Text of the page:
Whitaker Chambers, "Big Sister is Watching You", National Review (1957).
The book's dictatorial tone is its most striking feature. Out of a lifetime of reading, I can recall no other book in which a tone of overriding arrogance was so implacably sustained. Its shrillness is without reprieve. Its dogmatism is without appeal ... resistance to the Message cannot be tolerated because disagreement can never be merely honest, prudent, or humanly fallible. Dissent from revelation so final can only be willingly wicked. There are ways dealing with such wickedness, and, in fact, right reason itself enjoins them. from almost any page of Atlas Shrugged, a voice can be heard, from painful necessity, commanding: "To a gas chamber-go!" The same inflexibly self-righteous stance results, too, in odd extravagances of inflection and gesture ... At first we try to tell ourselves that these are just lapses, that this mind has, somehow, mislaid the discriminating knack that most of us pray will warn us in time of the difference between what is effective and firm, and what is wildly grotesque and excessive. Soon we suspect something worse. We suspect that this mind finds, precisely in extravagance, some exalting merit; feels a surging release of power and passion precisely in smashing up the house.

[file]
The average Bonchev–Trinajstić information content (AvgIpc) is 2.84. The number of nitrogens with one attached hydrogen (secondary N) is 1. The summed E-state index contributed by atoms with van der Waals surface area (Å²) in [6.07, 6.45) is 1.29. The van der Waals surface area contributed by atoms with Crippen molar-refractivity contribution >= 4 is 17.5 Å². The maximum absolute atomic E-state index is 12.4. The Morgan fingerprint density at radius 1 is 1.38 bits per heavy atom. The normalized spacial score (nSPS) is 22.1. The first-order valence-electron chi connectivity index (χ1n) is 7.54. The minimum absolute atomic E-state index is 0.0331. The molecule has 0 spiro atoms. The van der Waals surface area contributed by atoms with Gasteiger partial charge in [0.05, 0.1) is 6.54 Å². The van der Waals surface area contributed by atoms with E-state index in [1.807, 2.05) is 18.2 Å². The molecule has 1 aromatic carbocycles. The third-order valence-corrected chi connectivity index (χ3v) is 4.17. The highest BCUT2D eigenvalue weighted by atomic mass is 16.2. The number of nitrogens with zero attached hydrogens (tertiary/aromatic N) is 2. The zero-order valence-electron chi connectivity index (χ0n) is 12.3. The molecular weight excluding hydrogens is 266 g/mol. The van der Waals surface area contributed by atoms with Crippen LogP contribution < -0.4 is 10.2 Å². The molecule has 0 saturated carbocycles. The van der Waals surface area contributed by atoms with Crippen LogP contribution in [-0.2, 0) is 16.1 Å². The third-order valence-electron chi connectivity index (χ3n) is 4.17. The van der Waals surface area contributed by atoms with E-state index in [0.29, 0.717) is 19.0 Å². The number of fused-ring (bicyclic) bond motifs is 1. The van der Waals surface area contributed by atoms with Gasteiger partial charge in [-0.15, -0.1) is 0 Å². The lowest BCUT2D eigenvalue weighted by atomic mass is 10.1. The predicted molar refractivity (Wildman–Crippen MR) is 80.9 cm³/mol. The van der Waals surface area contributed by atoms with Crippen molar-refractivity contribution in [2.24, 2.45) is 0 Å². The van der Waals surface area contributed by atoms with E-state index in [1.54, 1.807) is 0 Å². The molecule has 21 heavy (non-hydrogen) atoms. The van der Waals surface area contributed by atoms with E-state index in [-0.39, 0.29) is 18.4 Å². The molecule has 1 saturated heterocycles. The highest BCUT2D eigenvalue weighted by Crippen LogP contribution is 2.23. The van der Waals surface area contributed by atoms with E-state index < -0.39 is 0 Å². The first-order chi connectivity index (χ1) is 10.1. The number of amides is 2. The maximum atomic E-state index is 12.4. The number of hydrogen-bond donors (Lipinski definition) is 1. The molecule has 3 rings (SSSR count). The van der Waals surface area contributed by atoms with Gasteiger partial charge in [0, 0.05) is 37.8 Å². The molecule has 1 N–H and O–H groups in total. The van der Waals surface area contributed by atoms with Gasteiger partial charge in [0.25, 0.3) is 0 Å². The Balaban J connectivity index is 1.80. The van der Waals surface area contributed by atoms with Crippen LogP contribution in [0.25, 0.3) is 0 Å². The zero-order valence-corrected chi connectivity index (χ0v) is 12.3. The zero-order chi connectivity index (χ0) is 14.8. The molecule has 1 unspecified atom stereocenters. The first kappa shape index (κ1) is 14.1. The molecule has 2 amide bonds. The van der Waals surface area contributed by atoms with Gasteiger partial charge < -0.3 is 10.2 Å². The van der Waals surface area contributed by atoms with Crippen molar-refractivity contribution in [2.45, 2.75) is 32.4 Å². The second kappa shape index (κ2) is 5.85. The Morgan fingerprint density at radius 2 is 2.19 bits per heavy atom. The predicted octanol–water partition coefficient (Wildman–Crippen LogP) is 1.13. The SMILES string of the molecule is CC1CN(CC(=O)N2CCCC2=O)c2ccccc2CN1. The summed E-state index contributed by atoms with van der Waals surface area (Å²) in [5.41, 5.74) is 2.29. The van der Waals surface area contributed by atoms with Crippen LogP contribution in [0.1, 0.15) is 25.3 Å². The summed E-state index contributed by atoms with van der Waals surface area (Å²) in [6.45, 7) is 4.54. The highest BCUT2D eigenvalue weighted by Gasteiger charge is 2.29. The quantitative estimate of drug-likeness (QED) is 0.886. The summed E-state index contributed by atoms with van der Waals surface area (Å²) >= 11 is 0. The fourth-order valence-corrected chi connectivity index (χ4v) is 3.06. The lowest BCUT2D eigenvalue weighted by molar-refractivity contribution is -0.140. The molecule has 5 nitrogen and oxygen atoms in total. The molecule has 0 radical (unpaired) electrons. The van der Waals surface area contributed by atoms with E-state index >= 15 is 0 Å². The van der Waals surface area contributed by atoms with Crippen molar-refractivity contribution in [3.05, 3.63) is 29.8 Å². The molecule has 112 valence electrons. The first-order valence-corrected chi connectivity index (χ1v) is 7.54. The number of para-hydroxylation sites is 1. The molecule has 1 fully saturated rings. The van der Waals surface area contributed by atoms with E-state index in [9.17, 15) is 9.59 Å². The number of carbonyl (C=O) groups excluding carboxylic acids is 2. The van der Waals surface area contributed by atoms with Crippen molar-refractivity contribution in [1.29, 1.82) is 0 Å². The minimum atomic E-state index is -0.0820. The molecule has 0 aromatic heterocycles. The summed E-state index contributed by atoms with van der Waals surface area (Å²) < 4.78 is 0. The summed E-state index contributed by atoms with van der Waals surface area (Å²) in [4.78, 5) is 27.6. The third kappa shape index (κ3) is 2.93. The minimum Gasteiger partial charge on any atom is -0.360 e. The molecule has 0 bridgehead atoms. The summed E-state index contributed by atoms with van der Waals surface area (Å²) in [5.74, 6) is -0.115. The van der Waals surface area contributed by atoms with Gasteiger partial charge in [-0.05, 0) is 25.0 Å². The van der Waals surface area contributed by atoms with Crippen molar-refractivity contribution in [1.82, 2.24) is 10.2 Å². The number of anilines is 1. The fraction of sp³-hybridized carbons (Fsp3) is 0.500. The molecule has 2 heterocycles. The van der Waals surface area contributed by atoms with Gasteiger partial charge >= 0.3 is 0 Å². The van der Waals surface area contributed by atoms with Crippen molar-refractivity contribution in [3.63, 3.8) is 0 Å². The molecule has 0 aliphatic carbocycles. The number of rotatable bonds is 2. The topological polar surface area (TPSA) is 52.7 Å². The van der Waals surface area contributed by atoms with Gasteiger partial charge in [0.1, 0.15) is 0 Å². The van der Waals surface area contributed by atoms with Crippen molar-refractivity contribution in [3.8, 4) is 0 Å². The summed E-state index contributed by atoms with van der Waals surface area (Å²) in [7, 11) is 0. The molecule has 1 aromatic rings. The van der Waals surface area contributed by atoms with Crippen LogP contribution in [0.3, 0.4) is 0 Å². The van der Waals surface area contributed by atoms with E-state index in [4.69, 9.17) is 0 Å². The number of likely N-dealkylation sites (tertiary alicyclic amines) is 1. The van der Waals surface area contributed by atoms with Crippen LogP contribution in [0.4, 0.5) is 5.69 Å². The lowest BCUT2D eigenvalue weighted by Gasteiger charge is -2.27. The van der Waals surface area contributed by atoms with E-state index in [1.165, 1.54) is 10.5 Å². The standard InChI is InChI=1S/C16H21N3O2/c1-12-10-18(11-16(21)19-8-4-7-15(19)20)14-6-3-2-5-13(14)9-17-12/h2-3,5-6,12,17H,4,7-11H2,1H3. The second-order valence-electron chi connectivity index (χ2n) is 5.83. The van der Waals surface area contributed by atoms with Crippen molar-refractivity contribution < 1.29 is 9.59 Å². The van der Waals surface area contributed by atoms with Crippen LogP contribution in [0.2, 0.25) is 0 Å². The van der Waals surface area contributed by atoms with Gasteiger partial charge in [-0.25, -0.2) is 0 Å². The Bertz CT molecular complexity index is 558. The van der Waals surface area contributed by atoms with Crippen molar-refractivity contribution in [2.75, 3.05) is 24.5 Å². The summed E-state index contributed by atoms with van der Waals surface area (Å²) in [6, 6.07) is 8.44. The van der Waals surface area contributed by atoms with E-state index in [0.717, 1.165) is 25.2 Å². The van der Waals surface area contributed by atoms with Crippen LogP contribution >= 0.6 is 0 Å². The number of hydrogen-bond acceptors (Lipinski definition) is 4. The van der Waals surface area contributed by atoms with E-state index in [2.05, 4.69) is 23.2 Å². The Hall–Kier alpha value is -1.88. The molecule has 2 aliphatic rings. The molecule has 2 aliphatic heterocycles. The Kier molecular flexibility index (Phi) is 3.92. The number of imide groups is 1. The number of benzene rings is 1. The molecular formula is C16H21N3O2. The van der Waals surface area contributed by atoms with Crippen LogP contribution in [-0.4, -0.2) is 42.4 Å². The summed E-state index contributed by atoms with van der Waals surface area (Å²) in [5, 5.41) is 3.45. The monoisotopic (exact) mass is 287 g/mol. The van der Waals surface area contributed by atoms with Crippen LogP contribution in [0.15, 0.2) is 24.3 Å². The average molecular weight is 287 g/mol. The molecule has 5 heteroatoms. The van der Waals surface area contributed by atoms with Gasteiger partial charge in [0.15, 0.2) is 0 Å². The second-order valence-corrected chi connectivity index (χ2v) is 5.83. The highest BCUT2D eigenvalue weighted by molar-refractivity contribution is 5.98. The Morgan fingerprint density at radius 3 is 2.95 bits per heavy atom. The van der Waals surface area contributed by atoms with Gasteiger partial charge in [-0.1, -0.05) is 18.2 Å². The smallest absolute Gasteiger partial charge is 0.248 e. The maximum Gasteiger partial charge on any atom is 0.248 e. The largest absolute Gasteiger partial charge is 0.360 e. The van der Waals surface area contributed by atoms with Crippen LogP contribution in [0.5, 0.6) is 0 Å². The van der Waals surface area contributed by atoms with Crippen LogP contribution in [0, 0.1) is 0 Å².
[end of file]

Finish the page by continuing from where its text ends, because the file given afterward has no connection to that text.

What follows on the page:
John Dewey, "Intelligence of Morals", Chapter 3 in The Influence of Darwin on Philosophy and Other Essays(1910), pp. 46-76. A public lecture, "Ethics", delivered at Columbia University in March, 1908, under the title of in a series of lectures on " Science, Philosophy, and Art."
The utmost to be said in praise of Plato and Aristotle is not that they invented excellent moral theories, but that they rose to the opportunity which the spectacle of Greek life afforded. For Athens presented an all but complete microcosm for the study of the interaction of social organization and individual character.